Tuesday, March 4, 2008

The New Perspective

Was Paul preaching about salvation by works vs. grace or about something else entirely?

I'm not sure what I think about the new perspective on Paul and I'm not even sure I understand all of the implications. Is there legitimate support for the view that Paul is talking about Jews boasting in their own election and not as trying to earn salvation by merit? I think some of the arguments proposed seem to be compelling, but I don't know much of the other side. Well, in a way I guess all I know is the other side, the traditional reading of Paul, I just don't know much of the response to the NPP. Of course, I know where there are tons of resources to read about it - and I have read a few - but I wanted some opinions on what you all think of the perspective.

2 comments:

jeremy zach said...

In relation to the New Perspective on Paul, I have heard that Jesus' teachings override Paul's teachings.

Here is my brief summary of Paul:
A. Paul "starts" with the risen Lord, but reflection on Jesus' death and resurrection & the gift of the Spirit to the Gentiles causes him to rethink God's saving activity &the nature of God's people

B. Law is no longer central (to defining God's people) but rather the realities brought about by the new age (Spirit, life, etc.)

C. The broad framework of cosmic re-creation on the one hand; and the particular framework of the fulfillment of promises to Israel on the other provide the context and setting for understanding the life and death of Jesus Christ

D. Paul uses the pattern of Christ's death and resurrection to speak of the realities inwhich Christians participate, partly because Christians "reduplicate" this pattern intheir own lives but also because Christ's death and his resurrection inaugurated thenew age in which Christians now live.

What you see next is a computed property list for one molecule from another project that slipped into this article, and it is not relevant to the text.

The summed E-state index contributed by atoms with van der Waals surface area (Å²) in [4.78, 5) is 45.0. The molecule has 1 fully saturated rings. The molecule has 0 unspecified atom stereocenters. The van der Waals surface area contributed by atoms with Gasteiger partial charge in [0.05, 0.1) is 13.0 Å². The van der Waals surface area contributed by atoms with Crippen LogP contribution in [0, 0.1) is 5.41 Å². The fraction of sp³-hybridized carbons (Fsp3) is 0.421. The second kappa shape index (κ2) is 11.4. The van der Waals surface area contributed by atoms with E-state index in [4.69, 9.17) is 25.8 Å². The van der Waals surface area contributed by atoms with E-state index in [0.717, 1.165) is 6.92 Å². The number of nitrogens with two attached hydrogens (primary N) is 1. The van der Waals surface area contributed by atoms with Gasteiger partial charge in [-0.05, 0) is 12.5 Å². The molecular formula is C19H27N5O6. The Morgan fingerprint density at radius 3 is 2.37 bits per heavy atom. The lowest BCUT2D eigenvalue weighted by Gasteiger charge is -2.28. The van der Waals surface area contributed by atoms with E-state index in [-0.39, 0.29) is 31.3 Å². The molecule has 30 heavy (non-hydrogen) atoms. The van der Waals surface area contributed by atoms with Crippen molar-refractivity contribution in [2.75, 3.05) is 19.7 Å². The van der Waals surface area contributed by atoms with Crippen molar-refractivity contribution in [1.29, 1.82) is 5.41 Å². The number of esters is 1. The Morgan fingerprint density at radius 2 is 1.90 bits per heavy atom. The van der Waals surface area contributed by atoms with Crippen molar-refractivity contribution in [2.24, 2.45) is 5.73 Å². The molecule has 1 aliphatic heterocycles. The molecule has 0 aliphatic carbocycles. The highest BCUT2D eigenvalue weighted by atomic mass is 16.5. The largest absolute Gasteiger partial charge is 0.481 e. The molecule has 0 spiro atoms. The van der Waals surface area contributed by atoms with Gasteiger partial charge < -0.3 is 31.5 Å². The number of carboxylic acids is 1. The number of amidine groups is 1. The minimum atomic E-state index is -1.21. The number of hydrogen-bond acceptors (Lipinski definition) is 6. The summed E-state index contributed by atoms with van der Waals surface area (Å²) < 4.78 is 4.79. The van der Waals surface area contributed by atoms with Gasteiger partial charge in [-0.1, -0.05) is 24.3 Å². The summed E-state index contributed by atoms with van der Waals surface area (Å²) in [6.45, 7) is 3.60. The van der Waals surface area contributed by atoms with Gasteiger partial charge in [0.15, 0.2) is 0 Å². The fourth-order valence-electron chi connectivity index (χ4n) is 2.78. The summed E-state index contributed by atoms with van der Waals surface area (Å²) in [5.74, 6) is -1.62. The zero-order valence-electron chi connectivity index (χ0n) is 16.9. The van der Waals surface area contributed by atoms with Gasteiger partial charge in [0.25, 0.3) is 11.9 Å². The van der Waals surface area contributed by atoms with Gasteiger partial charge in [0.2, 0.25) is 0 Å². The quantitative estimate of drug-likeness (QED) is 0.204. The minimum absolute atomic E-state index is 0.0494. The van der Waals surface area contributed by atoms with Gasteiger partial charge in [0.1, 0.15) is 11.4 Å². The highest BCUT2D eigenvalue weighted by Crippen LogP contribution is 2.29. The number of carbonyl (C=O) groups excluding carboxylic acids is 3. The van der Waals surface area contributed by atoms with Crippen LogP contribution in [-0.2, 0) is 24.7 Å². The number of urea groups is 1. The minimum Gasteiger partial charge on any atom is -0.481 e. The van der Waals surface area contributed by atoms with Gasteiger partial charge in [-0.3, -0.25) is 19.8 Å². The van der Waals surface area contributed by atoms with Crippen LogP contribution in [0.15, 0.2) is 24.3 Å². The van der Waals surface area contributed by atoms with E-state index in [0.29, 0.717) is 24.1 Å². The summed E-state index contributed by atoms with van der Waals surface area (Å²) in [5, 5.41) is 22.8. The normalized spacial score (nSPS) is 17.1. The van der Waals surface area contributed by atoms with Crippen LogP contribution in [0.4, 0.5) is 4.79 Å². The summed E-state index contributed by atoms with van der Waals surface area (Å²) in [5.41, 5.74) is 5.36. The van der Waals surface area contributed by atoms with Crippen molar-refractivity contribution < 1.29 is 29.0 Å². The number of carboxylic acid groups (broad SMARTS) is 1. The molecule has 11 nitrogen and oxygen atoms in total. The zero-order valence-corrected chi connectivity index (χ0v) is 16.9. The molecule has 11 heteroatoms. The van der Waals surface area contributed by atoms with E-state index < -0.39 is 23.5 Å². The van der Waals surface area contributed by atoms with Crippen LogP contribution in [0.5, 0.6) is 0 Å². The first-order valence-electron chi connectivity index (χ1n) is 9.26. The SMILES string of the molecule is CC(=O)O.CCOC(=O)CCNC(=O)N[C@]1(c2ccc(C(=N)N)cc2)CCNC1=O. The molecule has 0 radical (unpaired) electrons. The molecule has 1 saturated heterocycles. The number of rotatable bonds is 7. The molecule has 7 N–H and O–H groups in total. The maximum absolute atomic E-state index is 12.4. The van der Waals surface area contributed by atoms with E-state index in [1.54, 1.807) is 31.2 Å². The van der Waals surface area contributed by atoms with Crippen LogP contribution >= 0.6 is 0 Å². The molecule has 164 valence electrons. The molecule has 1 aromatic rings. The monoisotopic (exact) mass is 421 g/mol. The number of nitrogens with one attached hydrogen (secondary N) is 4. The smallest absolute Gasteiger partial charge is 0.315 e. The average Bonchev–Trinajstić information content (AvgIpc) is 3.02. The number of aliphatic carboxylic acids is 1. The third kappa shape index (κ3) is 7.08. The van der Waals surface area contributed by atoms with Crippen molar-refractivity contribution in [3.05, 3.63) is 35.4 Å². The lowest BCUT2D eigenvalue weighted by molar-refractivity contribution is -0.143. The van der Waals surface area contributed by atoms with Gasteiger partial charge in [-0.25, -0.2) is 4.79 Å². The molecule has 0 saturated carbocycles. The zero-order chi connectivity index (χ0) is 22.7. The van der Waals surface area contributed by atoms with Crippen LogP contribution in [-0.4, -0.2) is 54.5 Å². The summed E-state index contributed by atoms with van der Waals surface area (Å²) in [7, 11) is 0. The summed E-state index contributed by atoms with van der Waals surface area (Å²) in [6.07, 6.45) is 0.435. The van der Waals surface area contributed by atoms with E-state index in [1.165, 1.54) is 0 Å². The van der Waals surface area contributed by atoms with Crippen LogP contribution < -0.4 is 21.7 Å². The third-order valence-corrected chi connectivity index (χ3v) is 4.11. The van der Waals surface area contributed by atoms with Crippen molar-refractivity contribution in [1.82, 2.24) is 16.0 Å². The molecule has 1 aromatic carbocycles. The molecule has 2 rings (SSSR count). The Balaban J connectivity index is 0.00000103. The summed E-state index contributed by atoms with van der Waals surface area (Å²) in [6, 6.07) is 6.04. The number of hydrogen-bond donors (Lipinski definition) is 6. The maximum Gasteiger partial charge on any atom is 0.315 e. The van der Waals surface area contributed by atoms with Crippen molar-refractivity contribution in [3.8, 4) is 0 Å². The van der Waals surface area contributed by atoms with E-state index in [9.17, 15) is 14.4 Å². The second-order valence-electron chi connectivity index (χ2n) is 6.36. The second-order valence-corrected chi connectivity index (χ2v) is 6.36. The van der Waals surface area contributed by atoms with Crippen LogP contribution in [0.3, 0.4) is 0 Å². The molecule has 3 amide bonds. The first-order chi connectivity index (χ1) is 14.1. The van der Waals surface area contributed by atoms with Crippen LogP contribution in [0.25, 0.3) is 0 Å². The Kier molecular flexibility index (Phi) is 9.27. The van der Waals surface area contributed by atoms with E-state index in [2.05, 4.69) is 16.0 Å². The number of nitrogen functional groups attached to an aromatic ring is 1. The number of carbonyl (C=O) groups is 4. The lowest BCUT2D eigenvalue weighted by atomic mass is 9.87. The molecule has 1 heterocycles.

E. This broader framework provides the context for understanding the church - it is not just a collection of those who believed, but the people of the Messiah, of the new creation, of the Spirit, of life; the new people are created and empowered by the Spirit in the eschatological age. This eschatological shift is illustrated by its Christology: fulfillment in Christ (2 Cor 1:18-20), Eschatology: shift in the ages; future hope in Christ; God's ultimate triumph (1 Cor 10:11; Rom 16:25-26), and Mission: "apostle to the Gentiles" (Rom 11:13; Gal 1:16)


F. Hence Christian conduct comes from the power operative in the new age (powers = Spirit and life); the “fruit of the power;” to set the mind on the Spirit is “life and peace”


Also I have found this framework helpful when trying to interpret Paul.
1. Paul is & remains a Jew and virtually all of his thought is structured within the context of Judaism

*He doesn’t through out the past but connects the work of Christ especially the cross and resurrection.

2. The initial fulfillment of Jewish eschatological hopes in Jesus Christ provides the basic and fundamental framework within which to understand Paul's thought

*Things that are hoped for

3. As an apostle, Paul's commitment is, above all, to the Gentile mission

*God has revisited and brought birth to the gentiles and wants them back in Jerusalem to worship, gentiles and Jews. All the world!

Jake C. said...

Dude you are a genius, its taken me a while just to read enough to understand what you are talking about with Paul's theology. looks like you're pretty dead on.